Distinguishing Project Life Cycles and Product Life Cycles • The project life cycle applies to all projects, regardless of the products being produced • Product life cycle models vary considerably based on the nature of the product • Most large IT products are developed as a series of projects • Project management is done in all of the product life cycle phases
Capability Maturity Model • The CMM is a process model based on software best-practices effective in large-scale, multi-person projects. The CMM has been used to assess the maturity levels of organization areas as diverse as software engineering, system engineering, project management, risk management, system acquisition, information technology (IT) or personnel management, against a scale of five key processes, namely: Initial, Repeatable, Defined, Managed and Optimized.
Level 1 - Initial • At maturity level 1, processes are usually ad hoc, and the organization usually does not provide a stable environment. Success in these organizations depends on the competence and heroics of the people in the organization, and not on the use of proven processes
Level 2 - Repeatable • At maturity level 2, software development successes are repeatable. The processes may not repeat for all the projects in the organization. The organization may use some basic project management to track cost and schedule.
Level 3 - Defined • The organization’s set of standard processes, which are the basis for level 3, are established and improved over time. These standard processes are used to establish consistency across the organization. Projects establish their defined processes by applying the organization’s set of standard processes, tailored, if necessary, within similarly standardized guidelines.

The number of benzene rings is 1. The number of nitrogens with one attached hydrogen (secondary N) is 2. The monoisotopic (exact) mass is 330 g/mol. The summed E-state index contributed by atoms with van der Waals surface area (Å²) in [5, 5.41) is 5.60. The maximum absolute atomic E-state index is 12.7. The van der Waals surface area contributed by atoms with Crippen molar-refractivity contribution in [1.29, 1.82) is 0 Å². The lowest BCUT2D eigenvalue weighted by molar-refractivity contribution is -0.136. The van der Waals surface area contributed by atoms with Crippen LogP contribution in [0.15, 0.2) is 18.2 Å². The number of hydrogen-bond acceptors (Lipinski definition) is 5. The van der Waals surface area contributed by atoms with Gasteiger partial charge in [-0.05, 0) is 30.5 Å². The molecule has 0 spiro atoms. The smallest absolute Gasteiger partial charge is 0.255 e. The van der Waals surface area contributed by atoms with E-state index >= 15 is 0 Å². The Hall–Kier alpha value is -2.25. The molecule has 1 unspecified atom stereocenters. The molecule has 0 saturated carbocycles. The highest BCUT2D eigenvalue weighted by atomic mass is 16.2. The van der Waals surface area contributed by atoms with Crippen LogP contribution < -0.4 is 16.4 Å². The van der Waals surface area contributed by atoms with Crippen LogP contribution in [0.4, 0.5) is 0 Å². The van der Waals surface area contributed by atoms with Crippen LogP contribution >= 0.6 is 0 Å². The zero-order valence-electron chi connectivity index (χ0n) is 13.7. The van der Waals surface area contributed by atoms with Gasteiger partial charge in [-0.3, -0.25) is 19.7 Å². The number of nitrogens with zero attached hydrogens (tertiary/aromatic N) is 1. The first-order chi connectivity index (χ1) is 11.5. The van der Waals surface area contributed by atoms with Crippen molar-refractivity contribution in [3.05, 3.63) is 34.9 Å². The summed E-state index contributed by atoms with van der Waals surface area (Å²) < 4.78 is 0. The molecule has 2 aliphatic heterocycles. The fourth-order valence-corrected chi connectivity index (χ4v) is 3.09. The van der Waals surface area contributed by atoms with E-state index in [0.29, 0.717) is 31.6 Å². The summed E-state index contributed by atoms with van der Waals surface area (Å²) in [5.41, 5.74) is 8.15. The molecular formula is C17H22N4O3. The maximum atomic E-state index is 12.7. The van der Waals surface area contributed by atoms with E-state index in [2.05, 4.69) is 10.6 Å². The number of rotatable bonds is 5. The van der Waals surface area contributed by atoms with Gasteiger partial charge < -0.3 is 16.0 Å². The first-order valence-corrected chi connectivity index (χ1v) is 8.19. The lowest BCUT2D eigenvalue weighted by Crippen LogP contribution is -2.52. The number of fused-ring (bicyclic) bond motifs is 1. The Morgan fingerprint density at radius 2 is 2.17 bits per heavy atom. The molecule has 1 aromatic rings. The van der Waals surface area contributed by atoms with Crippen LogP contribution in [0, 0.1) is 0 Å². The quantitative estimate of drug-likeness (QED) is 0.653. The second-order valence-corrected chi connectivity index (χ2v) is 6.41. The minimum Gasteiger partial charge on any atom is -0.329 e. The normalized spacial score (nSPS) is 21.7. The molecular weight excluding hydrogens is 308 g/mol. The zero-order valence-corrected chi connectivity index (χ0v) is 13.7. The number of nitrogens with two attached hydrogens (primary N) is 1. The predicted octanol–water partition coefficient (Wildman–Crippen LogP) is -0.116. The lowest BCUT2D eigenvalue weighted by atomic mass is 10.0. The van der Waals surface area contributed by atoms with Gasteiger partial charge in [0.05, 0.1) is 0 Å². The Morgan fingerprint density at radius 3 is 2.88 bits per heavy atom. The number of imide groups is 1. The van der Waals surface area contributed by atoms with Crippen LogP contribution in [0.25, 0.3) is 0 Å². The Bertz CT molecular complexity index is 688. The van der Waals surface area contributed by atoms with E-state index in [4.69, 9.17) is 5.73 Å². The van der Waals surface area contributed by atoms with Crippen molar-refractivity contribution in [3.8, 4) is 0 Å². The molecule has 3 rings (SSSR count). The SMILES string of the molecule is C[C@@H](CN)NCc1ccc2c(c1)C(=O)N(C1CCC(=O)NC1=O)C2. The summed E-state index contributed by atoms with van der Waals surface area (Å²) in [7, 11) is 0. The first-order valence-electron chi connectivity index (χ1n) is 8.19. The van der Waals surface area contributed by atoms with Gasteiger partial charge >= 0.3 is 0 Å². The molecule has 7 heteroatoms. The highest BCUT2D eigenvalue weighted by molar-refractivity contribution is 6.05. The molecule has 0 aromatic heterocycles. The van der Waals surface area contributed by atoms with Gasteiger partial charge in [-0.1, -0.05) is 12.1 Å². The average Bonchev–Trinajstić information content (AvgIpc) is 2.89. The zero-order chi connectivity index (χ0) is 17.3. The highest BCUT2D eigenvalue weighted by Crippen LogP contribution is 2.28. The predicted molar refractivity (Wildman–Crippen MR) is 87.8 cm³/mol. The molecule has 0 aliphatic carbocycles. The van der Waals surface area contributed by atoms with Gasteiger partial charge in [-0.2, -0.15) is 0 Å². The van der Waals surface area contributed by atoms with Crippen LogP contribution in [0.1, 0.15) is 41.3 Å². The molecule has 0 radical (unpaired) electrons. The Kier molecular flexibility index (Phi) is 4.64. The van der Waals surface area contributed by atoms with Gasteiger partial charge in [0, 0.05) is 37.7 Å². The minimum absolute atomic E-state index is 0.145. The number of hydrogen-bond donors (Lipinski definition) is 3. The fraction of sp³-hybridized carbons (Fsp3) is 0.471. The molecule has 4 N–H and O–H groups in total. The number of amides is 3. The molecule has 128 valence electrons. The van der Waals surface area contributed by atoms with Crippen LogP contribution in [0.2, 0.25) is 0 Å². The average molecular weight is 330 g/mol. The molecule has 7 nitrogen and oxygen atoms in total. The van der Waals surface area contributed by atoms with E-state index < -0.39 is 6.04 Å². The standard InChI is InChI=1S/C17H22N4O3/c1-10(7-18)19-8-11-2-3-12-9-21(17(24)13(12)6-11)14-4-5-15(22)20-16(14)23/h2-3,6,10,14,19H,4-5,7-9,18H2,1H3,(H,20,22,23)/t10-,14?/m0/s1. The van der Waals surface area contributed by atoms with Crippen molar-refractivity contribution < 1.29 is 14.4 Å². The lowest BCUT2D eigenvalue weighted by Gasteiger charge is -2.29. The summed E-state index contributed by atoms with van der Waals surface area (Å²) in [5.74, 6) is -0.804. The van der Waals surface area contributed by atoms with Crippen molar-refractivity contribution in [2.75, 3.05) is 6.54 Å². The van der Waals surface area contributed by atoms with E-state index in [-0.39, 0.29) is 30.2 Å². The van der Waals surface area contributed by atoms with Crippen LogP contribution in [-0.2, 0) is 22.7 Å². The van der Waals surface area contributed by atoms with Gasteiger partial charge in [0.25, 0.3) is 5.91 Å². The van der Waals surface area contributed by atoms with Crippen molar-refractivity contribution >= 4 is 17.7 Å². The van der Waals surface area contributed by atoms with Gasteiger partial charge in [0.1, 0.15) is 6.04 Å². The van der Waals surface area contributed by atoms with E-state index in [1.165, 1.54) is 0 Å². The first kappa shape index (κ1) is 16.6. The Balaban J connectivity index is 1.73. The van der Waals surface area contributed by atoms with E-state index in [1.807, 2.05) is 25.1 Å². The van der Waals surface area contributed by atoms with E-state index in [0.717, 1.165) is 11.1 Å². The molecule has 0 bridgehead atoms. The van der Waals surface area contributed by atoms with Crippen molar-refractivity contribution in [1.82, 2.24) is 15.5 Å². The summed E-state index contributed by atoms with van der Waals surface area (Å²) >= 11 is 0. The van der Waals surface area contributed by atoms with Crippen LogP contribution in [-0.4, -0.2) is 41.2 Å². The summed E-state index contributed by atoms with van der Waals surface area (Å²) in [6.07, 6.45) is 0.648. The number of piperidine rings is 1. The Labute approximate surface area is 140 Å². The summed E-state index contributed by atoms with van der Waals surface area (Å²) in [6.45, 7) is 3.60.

Level 4 - Quantitatively Managed • Using precise measurements, management can effectively control the software development effort. In particular, management can identify ways to adjust and adapt the process to particular projects without measurable losses of quality or deviations from specifications
Level 5 - Optimizing • Maturity level 5 focuses on continually improving process performance through both incremental and innovative technological improvements. Quantitative process-improvement objectives for the organization are established, continually revised to reflect changing business objectives, and used as criteria in managing process improvement.
International Organization for Standardization(ISO) 12 Engineering Activities • Systems requirement analysis • System architectural design • Software requirement analysis • Software architectural design • Software detailed design • Software coding and testing • Software Integration • Software qualification testing • System integration • System qualification testing • Software installation • Software acceptance test
Unit II Domain Processes
Scope Planning and the Scope Statement • A scope statement is a document used to develop and confirm a common understanding of the project scope. It should include • a project justification • a brief description of the project’s products • a summary of all project deliverables • a statement of what determines project success
Scope Planning and the Work Breakdown Structure • After completing scope planning, the next step is to further define the work by breaking it into manageable pieces • Good scope definition • helps improve the accuracy of time, cost, and resource estimates • defines a baseline for performance measurement and project control • aids in communicating clear work responsibilities
The Work Breakdown Structure • A work breakdown structure (WBS) is an outcome-oriented analysis of the work involved in a project that defines the total scope of the project • It is a foundation document in project management because it provides the basis for planning and managing project schedules, costs, and changes
WBS • WBS was initially developed by the U.S. defense establishment, and it is described in Military Standard (MIL-STD) 881B (25 Mar 93) as follows: • "A work breakdown structure is a product-oriented family tree composed of hardware, software, services, data and facilities .... [it] displays and defines the product(s) to be developed and/or produced and relates the elements of work to be accomplished to each other and to the end product(s)."